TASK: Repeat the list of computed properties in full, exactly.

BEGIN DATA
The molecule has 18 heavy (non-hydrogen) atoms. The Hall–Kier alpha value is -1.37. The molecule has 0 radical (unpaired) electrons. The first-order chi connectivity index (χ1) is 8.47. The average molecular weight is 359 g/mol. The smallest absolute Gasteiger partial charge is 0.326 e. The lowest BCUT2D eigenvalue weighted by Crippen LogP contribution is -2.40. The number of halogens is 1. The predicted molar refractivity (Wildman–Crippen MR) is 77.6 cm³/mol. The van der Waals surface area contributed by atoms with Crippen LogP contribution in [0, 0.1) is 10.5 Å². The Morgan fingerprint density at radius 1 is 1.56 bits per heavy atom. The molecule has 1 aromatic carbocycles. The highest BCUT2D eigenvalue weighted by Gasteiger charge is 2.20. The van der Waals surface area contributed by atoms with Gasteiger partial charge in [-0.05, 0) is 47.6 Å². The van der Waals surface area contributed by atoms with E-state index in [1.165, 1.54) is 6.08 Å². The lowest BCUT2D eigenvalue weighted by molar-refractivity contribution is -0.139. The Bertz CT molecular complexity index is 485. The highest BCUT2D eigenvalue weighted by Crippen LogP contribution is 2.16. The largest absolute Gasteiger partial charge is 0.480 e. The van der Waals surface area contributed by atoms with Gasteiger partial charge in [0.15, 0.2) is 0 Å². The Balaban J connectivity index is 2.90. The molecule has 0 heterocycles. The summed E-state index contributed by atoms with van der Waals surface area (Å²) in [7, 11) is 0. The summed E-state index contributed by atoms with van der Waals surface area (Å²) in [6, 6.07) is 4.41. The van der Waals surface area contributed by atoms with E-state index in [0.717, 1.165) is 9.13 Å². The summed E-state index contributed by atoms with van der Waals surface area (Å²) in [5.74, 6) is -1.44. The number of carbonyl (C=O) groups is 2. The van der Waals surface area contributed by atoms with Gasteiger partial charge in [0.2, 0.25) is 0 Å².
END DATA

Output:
The molecule has 18 heavy (non-hydrogen) atoms. The Hall–Kier alpha value is -1.37. The molecule has 0 radical (unpaired) electrons. The first-order chi connectivity index (χ1) is 8.47. The average molecular weight is 359 g/mol. The smallest absolute Gasteiger partial charge is 0.326 e. The lowest BCUT2D eigenvalue weighted by Crippen LogP contribution is -2.40. The number of halogens is 1. The predicted molar refractivity (Wildman–Crippen MR) is 77.6 cm³/mol. The van der Waals surface area contributed by atoms with Crippen LogP contribution in [0, 0.1) is 10.5 Å². The Morgan fingerprint density at radius 1 is 1.56 bits per heavy atom. The molecule has 1 aromatic carbocycles. The highest BCUT2D eigenvalue weighted by Gasteiger charge is 2.20. The van der Waals surface area contributed by atoms with Gasteiger partial charge in [-0.05, 0) is 47.6 Å². The van der Waals surface area contributed by atoms with E-state index in [1.165, 1.54) is 6.08 Å². The lowest BCUT2D eigenvalue weighted by molar-refractivity contribution is -0.139. The Bertz CT molecular complexity index is 485. The highest BCUT2D eigenvalue weighted by Crippen LogP contribution is 2.16. The largest absolute Gasteiger partial charge is 0.480 e. The van der Waals surface area contributed by atoms with Gasteiger partial charge in [0.15, 0.2) is 0 Å². The Balaban J connectivity index is 2.90. The molecule has 0 heterocycles. The summed E-state index contributed by atoms with van der Waals surface area (Å²) in [7, 11) is 0. The summed E-state index contributed by atoms with van der Waals surface area (Å²) in [6, 6.07) is 4.41. The van der Waals surface area contributed by atoms with E-state index in [0.717, 1.165) is 9.13 Å². The summed E-state index contributed by atoms with van der Waals surface area (Å²) in [5.74, 6) is -1.44. The number of carbonyl (C=O) groups is 2. The van der Waals surface area contributed by atoms with Gasteiger partial charge in [0.2, 0.25) is 0 Å².